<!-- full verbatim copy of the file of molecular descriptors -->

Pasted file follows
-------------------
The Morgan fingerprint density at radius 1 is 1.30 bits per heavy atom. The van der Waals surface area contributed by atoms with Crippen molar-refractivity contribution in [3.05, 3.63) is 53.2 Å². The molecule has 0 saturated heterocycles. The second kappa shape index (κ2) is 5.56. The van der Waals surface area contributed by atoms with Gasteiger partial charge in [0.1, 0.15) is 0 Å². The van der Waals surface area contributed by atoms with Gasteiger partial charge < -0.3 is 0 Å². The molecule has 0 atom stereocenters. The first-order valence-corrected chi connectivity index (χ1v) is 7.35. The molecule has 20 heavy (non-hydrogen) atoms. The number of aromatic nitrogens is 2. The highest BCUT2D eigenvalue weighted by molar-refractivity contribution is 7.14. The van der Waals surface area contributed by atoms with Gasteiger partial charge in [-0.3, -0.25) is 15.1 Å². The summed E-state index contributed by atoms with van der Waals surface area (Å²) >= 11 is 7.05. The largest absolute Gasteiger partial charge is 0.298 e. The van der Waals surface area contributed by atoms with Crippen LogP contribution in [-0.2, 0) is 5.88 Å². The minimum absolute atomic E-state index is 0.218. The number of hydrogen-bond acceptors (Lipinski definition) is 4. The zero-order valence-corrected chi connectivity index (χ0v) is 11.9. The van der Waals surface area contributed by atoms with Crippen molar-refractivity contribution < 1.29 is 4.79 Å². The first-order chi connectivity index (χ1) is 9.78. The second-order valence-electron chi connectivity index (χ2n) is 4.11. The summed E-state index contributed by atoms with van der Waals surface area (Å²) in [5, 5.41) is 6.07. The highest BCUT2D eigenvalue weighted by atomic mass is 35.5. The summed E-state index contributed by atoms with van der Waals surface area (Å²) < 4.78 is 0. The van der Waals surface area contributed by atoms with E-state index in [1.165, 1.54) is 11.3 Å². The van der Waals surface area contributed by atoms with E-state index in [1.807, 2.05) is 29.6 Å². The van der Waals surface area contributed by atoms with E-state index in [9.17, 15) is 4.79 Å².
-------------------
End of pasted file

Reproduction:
The Morgan fingerprint density at radius 1 is 1.30 bits per heavy atom. The van der Waals surface area contributed by atoms with Crippen molar-refractivity contribution in [3.05, 3.63) is 53.2 Å². The molecule has 0 saturated heterocycles. The second kappa shape index (κ2) is 5.56. The van der Waals surface area contributed by atoms with Gasteiger partial charge in [0.1, 0.15) is 0 Å². The van der Waals surface area contributed by atoms with Gasteiger partial charge < -0.3 is 0 Å². The molecule has 0 atom stereocenters. The first-order valence-corrected chi connectivity index (χ1v) is 7.35. The molecule has 20 heavy (non-hydrogen) atoms. The number of aromatic nitrogens is 2. The highest BCUT2D eigenvalue weighted by molar-refractivity contribution is 7.14. The van der Waals surface area contributed by atoms with Gasteiger partial charge in [-0.3, -0.25) is 15.1 Å². The summed E-state index contributed by atoms with van der Waals surface area (Å²) >= 11 is 7.05. The largest absolute Gasteiger partial charge is 0.298 e. The van der Waals surface area contributed by atoms with Crippen LogP contribution in [-0.2, 0) is 5.88 Å². The minimum absolute atomic E-state index is 0.218. The number of hydrogen-bond acceptors (Lipinski definition) is 4. The zero-order valence-corrected chi connectivity index (χ0v) is 11.9. The van der Waals surface area contributed by atoms with Crippen molar-refractivity contribution < 1.29 is 4.79 Å². The first-order chi connectivity index (χ1) is 9.78. The second-order valence-electron chi connectivity index (χ2n) is 4.11. The summed E-state index contributed by atoms with van der Waals surface area (Å²) in [5, 5.41) is 6.07. The highest BCUT2D eigenvalue weighted by atomic mass is 35.5. The summed E-state index contributed by atoms with van der Waals surface area (Å²) < 4.78 is 0. The van der Waals surface area contributed by atoms with E-state index in [1.165, 1.54) is 11.3 Å². The van der Waals surface area contributed by atoms with E-state index in [1.807, 2.05) is 29.6 Å². The van der Waals surface area contributed by atoms with E-state index in [9.17, 15) is 4.79 Å².